Service management has been supporting organizations for more than 30 years; but how is it going to continue delivering value for the next 30 years? I think the answer lies in training graduate entrants to the profession, even before they start work.
ITIL® 4 has introduced new concepts and practices designed to help organizations take a broader approach and manage digital transformation across all functions.
The skills and knowledge contained in the guidance and certifications should, I believe, form part of organizations’ recruitment criteria from entry level; and that means universities equipping incoming graduates to make a valuable contribution from the start of their careers.
Hiring an ITIL-certified graduate
This has a range of benefits:
- It helps accelerate the onboarding process of new IT and digital business hires into the organization because ITIL brings clarity to all processes impacting the service value chain.
- Systematic learning and certification trains graduates to understand the different practices and processes within an IT organization
- Graduates can share the same service management language that the organization speaks and connect the dots between the different processes and their impact on the delivery of end-to-end service value
- ITIL certification validates an individual’s ability to understand the foundational concepts behind service management.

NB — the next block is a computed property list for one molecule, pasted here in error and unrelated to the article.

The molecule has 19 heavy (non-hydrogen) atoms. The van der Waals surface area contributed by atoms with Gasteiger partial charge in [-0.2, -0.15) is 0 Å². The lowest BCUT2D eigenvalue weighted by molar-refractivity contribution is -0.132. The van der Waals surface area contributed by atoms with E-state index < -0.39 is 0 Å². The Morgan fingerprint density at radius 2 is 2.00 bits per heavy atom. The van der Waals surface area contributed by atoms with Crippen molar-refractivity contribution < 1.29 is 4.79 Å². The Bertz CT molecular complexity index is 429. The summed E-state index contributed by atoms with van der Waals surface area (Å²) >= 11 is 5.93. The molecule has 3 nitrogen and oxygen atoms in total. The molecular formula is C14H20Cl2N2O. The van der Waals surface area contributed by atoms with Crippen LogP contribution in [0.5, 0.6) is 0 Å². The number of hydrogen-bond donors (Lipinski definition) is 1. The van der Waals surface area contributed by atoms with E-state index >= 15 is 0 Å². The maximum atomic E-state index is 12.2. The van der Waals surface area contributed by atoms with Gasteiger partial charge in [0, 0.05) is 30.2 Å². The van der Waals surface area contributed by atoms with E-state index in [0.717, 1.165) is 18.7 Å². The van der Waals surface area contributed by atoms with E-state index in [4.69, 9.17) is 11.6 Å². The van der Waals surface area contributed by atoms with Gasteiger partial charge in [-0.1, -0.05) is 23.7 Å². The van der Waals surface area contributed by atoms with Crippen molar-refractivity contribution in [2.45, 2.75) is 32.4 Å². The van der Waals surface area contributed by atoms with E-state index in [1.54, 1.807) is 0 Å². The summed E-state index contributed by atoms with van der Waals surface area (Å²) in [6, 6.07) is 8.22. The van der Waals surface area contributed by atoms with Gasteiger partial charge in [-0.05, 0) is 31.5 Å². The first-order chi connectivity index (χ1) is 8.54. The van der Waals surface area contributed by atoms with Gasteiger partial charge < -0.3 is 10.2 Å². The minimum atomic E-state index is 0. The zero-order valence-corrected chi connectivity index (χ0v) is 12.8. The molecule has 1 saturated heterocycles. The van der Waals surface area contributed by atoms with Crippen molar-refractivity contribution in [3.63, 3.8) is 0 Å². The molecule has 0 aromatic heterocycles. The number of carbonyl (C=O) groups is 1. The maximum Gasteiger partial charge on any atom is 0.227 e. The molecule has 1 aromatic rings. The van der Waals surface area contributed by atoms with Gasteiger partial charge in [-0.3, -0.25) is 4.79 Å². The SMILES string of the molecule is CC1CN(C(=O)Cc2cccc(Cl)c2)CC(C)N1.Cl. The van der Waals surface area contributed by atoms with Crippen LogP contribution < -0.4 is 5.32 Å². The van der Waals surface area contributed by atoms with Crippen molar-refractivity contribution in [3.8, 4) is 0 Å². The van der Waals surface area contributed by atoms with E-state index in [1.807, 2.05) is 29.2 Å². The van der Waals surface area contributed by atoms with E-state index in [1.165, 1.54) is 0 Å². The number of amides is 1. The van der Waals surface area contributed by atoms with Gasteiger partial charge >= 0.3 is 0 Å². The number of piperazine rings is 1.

Combining a degree with professional certification
Someone entering the workplace without professional skills, knowledge or certifications will struggle to know how different IT processes work and, especially in IT, how things fit together for digital transformation and releasing new products in an agile way, while managing incidents and problems. Without doubt, they would be wise to bring a solid foundation of service management training to their first role.
This also shows an employer their interest, focus and commitment to professionalism. In other words, their employability.
Building ITIL 4 benefits into the organization
Hundreds of organizations around the world adopt ITIL practices every day, gaining value from one of the world’s most respected service management frameworks.
Today, in particular, these practices help organizations adapt to a rapidly-changing world; filled with constant change, innovation and a demand to get products to market more quickly. As there is always pressure for organizations to make incremental improvements, ITIL principles help create a continual service improvement culture.
With knowledge of ITIL being so important, organizations will be much more selective about who they hire. So, I encourage technology students to take an interest in ITIL certifications for service management. Equally, universities operating in an increasingly competitive market for students – and striving to offer better prospects for post-graduation employment – should consider the value of blending academia with professional certification. Their institution will be both more competitive for new student intake and be better placed to prepare their graduates for the world of work.